Mariangela Lisanti, Ph.D. Associate Research Scientist, Cosmology, CCA, Flatiron Institute
Associate Professor, Physics, Princeton University
Presidential Lectures are free public colloquia centered on four main themes: Biology, Physics, Mathematics and Computer Science, and Neuroscience and Autism Science. These curated, high-level scientific talks feature leading scientists and mathematicians and are intended to foster discourse and drive discovery among the broader NYC-area research community. We invite those interested in the topic to join us for this weekly lecture series.
The vast majority of matter is invisible to us. The gravitational effects of this ‘dark matter’ play a critical role in explaining the cosmological evolution of the universe and the large-scale distribution of galaxies. Despite this overwhelming evidence, much about the dark matter particle remains a mystery to us, including fundamental properties such as its mass and spin. If the dark matter is ultralight, it can be treated as a classical wave with a macroscopic wavelength. Such wave-like dark matter arises generically in well-motivated extensions to the Standard Model of particle physics.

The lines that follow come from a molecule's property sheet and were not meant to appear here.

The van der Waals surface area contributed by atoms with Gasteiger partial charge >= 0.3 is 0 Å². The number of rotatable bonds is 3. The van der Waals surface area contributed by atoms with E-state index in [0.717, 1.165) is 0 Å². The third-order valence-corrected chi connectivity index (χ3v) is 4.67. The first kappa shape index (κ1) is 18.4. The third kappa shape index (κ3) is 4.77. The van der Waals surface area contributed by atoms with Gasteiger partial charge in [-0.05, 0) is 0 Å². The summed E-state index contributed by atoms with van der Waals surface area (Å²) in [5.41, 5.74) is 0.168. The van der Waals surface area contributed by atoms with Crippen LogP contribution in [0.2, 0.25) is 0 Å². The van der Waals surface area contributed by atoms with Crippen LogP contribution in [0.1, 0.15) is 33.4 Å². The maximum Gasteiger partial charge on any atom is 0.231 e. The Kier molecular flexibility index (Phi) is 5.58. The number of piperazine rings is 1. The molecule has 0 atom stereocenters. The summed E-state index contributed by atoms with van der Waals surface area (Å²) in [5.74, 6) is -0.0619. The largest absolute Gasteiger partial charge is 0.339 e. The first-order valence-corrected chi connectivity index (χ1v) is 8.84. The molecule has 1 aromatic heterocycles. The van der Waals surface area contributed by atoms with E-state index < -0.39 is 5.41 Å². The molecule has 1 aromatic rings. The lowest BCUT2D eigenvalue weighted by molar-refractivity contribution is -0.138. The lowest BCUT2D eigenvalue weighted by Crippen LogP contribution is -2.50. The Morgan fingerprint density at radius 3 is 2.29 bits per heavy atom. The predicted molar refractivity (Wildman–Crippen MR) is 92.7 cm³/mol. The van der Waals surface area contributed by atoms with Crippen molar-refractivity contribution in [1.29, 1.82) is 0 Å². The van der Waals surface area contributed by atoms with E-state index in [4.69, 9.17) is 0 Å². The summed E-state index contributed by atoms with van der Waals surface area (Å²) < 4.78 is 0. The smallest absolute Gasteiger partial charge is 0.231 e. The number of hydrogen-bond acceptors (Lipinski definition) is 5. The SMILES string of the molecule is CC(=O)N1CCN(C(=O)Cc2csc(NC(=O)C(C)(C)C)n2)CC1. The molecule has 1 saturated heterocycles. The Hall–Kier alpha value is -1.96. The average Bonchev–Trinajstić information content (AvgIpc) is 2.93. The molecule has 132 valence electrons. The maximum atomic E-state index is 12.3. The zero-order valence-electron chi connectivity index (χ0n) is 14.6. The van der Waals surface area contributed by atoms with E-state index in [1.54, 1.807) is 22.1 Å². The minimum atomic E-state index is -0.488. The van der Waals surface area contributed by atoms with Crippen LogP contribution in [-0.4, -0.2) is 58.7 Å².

In this talk, Mariangela Lisanti will explore how such dark matter particles affect the universe’s evolution from its birth to the present day, highlighting how their wave-like nature imprints on the internal dynamics of galaxies and on compact objects like black holes. Her journey with the audience will ultimately arrive at Earth, where an extensive experimental effort is underway to directly discover these elusive particles in the laboratory.